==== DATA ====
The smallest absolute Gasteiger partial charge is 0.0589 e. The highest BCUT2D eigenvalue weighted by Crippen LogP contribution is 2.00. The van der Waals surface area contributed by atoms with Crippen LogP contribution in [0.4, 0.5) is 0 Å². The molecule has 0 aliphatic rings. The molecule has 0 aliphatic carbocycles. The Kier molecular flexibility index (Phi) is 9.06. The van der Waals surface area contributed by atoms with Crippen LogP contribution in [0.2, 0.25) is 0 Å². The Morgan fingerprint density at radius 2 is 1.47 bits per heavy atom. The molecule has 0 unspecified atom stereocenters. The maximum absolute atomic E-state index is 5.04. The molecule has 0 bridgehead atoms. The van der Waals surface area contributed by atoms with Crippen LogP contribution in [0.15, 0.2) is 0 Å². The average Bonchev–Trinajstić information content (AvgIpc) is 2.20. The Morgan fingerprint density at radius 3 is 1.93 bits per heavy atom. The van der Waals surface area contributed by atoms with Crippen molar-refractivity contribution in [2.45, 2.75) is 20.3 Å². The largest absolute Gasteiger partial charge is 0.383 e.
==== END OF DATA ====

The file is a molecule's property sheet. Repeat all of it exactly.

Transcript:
The smallest absolute Gasteiger partial charge is 0.0589 e. The highest BCUT2D eigenvalue weighted by Crippen LogP contribution is 2.00. The van der Waals surface area contributed by atoms with Crippen LogP contribution in [0.4, 0.5) is 0 Å². The molecule has 0 aliphatic rings. The molecule has 0 aliphatic carbocycles. The Kier molecular flexibility index (Phi) is 9.06. The van der Waals surface area contributed by atoms with Crippen LogP contribution in [0.2, 0.25) is 0 Å². The Morgan fingerprint density at radius 2 is 1.47 bits per heavy atom. The molecule has 0 unspecified atom stereocenters. The maximum absolute atomic E-state index is 5.04. The molecule has 0 bridgehead atoms. The van der Waals surface area contributed by atoms with Crippen LogP contribution in [0.15, 0.2) is 0 Å². The average Bonchev–Trinajstić information content (AvgIpc) is 2.20. The Morgan fingerprint density at radius 3 is 1.93 bits per heavy atom. The van der Waals surface area contributed by atoms with Crippen molar-refractivity contribution in [2.45, 2.75) is 20.3 Å². The largest absolute Gasteiger partial charge is 0.383 e.